Pittsburgh’s leading prosecutor on Monday joined District Attorney Larry Krasner in filing legal action against Pennsylvania Attorney General Josh Shapiro over a proposed $26 billion settlement with opioid distributors and a drugmaker.
Shapiro helped negotiate a multi-state agreement, made public last month, with the big three distribution companies — Cardinal, McKesson, and AmerisourceBergen — and Johnson & Johnson, all of which have been accused of fueling the opioid epidemic.
The settlement would be paid out on a sliding scale, depending on how many states and localities agree to resolve outstanding litigation against the companies.
Much of the payments would come from the distributors, who would have 18 years to fulfill the terms of the agreement, the second-largest cash settlement in American history.
Pennsylvania, if all counties sign onto the deal, would be in line for $1 billion, according to Shapiro’s office.
“What the attorneys general have gotten is not enough,” Krasner told reporters Monday. “It is too low. It is too slow. And it is not at all clear that money will even show up.”
Krasner said his staff have calculated that Philadelphia would receive, under a “best case scenario,” $5 to $8 million a year, which he claimed would do “nothing” to address substance abuse in the city.
“What this deal amounts to is not enough to pay to bury the people it has killed,” he said.
Those numbers have been disputed by the Attorney General’s Office. Molly Stieber, a spokesperson for Shapiro, said Philadelphia would be poised to get “a very large chunk of the settlement money” as the commonwealth’s largest city.
Money could begin flowing into Pennsylvania in April, if the agreement is finalized, and the state would get $232 million in the first year, assuming it receives the maximum pay-out.
Krasner and Allegheny County District Attorney Stephen Zappala have filed lawsuits in a state appeals court to ensure that the Attorney General’s Office cannot compel them to drop their ongoing legal action against the opioid distributors.
“The victims of this opioid crisis and the people of Allegheny County would best be served by having these matters decided by a jury in Allegheny County,” Zappala said in a statement Monday.
“Accepting a contingent settlement of possibly a few million dollars is not suitable,” he continued.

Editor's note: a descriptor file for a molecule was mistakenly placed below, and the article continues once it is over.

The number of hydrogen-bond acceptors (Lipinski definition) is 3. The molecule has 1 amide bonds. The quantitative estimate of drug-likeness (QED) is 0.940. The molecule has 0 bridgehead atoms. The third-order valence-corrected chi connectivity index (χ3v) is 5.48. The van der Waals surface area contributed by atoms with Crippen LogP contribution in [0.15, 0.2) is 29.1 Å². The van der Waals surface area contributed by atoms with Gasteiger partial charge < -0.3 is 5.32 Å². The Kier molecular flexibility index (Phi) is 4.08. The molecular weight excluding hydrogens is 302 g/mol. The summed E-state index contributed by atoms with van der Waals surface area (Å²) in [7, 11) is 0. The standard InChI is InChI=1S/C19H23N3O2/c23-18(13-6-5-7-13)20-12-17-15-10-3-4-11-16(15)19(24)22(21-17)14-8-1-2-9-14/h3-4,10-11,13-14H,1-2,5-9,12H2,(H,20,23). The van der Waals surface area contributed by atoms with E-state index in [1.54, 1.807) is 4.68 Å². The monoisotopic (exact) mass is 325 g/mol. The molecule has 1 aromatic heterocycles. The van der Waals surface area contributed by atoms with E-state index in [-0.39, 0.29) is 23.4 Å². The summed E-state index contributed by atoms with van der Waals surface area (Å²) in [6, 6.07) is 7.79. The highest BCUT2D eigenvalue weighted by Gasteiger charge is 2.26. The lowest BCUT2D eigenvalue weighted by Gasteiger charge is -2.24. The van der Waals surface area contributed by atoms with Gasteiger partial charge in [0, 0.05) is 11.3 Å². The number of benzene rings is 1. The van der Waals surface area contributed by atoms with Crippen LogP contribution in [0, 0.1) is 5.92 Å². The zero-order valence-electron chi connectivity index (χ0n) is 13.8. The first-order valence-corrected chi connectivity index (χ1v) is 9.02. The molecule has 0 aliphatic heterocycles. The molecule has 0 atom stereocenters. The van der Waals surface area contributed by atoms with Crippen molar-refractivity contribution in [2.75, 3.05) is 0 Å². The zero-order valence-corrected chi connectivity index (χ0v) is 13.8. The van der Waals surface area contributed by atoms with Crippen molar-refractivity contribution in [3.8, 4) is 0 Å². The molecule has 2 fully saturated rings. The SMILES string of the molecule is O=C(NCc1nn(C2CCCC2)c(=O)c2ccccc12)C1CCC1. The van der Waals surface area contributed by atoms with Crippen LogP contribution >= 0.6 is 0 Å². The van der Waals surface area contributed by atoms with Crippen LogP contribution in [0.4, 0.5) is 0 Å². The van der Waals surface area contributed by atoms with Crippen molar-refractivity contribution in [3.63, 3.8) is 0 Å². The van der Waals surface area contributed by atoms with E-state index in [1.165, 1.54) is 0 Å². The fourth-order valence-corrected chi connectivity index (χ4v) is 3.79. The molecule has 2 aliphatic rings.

Krasner echoed that sentiment, saying “Philadelphia juries know what something like this is worth.” His office has been pursuing a case against the companies since 2018.
Stieber said the Attorney General’s Office has no intention of forcing Krasner to resolve his opioid lawsuit; rather, the framework of the agreement allows counties to “opt-in” to the settlement. Krasner said he wants those assurances in writing.
States have until Aug. 21 to join the settlement, and, from there, cities and counties will have an additional 120 days to sign on.
The deal, Krasner said, allows the distributors, as well as Johnson & Johnson, to drop out of the settlement by declaring bankruptcy or due to low profits.
During a Monday morning news conference at his Center City office, Krasner flipped out the inside of his pockets, mimicking the pharmaceutical corporations.
Mayor Jim Kenney has also criticized the agreement, saying that negotiators did not give “Philadelphia and other communities that have been most directly impacted by the crisis a meaningful voice and opportunity to participate.”
Krasner said the saga represents “one more example of how traditional prosecution has favored the wealthy and has disfavored marginalized people of all kinds.”
All of the settlement money would be directed to treatment for drug users and prevention, and it includes court orders intended to reign in the companies in the future.
Shapiro has acknowledged that the deal does not cover the full cost of the opioid crisis, though he has said it is the best way to get relief to people right away. His office noted that none of the local lawsuits against the companies have trial dates.
The distributors, who have declined wrongdoing, allegedly pumped hundreds of millions of prescription opioids into Philadelphia from the mid-2000s onwards without proper oversight.
Fatal overdoses skyrocketed in the city beginning in 2014, and last year’s death toll of 1,214 was the second-highest ever recorded. Opioids were present in more than 80% of the fatalities.